|Shan (Mama) and Uric (Papa)|
My paternal grandparents are no longer alive. They’ve been gone for so long that I don’t remember when they left us. Everyone knew Papa’s name – Uric, but my grandmother’s remained a mystery. Papa called her Shan. We knew that was not her real name but it didn’t matter because she was our Mama.
Papa was a character. He loved alchohol and cigarettes. He was forced to leave his job in the oil fields after he lost his hand (below the wrist) in a sawmill accident. That was years before I was born and while my brother and I were fascinated with it, we were equally comfortable. After all, that’s how we’d always known him. He didn’t let this stop him from playing the cuatro (the small four-stringed instrument, in the photo) for his Parang group.He used a rubber band to tie the pick to his stump and played a mean background while they sang Parang songs during the Christmas season.
Mama was born in Venezuela – from Spanish and Amerindian heritage. She never forgot her native tongue and little by little, taught me to say the Lord’s Prayer in Spanish. Mama was very meticulous about keeping her hair neat and her home clean and organized. She was a darling of a grandmother – gentle, soft-spoken, loved to laugh and tell jokes and stories.
These are my favourite memories of my grandparents:
(1) Early on December 31st, my parents would pack up the car with necessities and gifts and and drive some 64 miles to Siparia, to ring in the New Year with my aunts, uncles and cousins at my grandparents house (grand central). Papa and a couple of my uncles used to head to the forest to hunt and bring home the bounty of wild meat for Mama to cook. That was part of our tradition. At midnight, Papa would run outside and fire two rounds from his shotgun into the air, after which, the children would race outside to search for them and play our favourite games, before the adults called us inside to eat. Then we’d talk, laugh, tell stores and play indoors until we fell asleep somewhere around 5am.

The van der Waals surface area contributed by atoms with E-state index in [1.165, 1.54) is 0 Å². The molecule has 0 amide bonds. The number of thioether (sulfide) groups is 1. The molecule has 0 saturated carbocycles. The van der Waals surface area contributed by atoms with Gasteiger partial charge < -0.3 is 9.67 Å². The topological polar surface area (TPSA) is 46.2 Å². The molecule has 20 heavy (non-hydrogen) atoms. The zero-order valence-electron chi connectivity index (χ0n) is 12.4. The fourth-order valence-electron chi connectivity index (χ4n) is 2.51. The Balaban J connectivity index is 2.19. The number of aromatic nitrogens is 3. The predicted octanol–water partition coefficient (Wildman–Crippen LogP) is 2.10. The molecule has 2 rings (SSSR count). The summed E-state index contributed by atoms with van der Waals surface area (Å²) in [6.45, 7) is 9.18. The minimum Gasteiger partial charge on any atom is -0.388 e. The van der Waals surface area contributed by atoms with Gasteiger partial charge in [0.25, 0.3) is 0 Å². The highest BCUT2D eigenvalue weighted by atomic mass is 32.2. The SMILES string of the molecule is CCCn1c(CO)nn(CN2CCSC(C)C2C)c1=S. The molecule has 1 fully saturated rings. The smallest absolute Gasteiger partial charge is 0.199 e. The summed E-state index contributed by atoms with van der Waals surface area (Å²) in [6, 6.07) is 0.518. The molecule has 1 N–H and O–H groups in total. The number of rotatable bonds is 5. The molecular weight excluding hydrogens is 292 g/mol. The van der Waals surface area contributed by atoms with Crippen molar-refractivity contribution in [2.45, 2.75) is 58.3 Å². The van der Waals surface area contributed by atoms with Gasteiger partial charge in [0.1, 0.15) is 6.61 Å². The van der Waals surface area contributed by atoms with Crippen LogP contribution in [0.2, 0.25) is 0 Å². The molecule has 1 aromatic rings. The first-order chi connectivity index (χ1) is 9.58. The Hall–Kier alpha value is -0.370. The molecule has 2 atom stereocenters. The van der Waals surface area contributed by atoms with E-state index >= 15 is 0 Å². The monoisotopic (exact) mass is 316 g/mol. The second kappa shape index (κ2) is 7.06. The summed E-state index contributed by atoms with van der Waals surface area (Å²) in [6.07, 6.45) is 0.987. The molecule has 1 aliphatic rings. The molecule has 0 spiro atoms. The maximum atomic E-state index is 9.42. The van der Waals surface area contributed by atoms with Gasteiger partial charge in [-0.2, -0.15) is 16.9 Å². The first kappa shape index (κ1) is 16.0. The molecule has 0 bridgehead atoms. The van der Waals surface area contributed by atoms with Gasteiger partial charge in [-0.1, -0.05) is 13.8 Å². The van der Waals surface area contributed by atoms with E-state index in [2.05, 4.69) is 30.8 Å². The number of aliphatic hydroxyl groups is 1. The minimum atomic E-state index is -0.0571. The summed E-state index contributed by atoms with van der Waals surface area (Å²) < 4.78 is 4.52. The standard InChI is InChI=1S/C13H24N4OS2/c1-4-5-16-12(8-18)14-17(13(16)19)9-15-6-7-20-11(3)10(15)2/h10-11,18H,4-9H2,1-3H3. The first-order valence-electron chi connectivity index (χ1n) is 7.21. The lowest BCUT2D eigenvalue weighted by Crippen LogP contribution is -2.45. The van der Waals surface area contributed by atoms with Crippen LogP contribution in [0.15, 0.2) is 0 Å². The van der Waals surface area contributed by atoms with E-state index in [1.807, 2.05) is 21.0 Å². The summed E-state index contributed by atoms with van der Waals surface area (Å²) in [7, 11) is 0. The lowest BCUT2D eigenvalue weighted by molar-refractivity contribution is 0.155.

(2) Sometime during the Christmas season, Papa and his Parang group would travel to the homes of relatives and friends to serenade them with their repertoire of Parang songs and music. My brother and I looked forward to the 3am visit. When we heard them, we’d rush to wake up my parents with, “Papa’s here. Papa’s here!” My mother would clear a space in the living room for us to dance while they serenaded us.
(3) Mama used to have my brother and I in stitches with her jokes and quaking in our pyjamas with her nighttime ghost tales. Of course our parents weren’t too happy with that because when we were too scared to sleep, we’d scurry to their room and dive into their bed.
(4) It seemed to me that Mama was always in the kitchen cooking and there was always a pot of coffee brewing on the stove. It was at her house I had my first taste of coffee and fell in love with it. Every morning when I brew my own, in the modern-day percolater and the aroma fills my kitchen, I remember her, her kitchen and the precious time we spent there. Her home nurtured my love of the Spanish country cottage style, which I am still creating and tweaking bit-by-bit, in my own home.
Those were the good old days – blissful memories of my grandparents. I hope I am also creating blissful memories for my grandchildren.
|Gabriel laughing while I sing a silly song for him|
Gabriel is 2 1/2 months, so he won’t begin collecting memories just yet but I’m waiting until he is old enough to remember stuff.
|While painting my bedroom, Sian plays with my collection of straw hats.|
At 2 years and 6 months, I hope the memories I’ve created for and with Sian will stay with her throughout her life.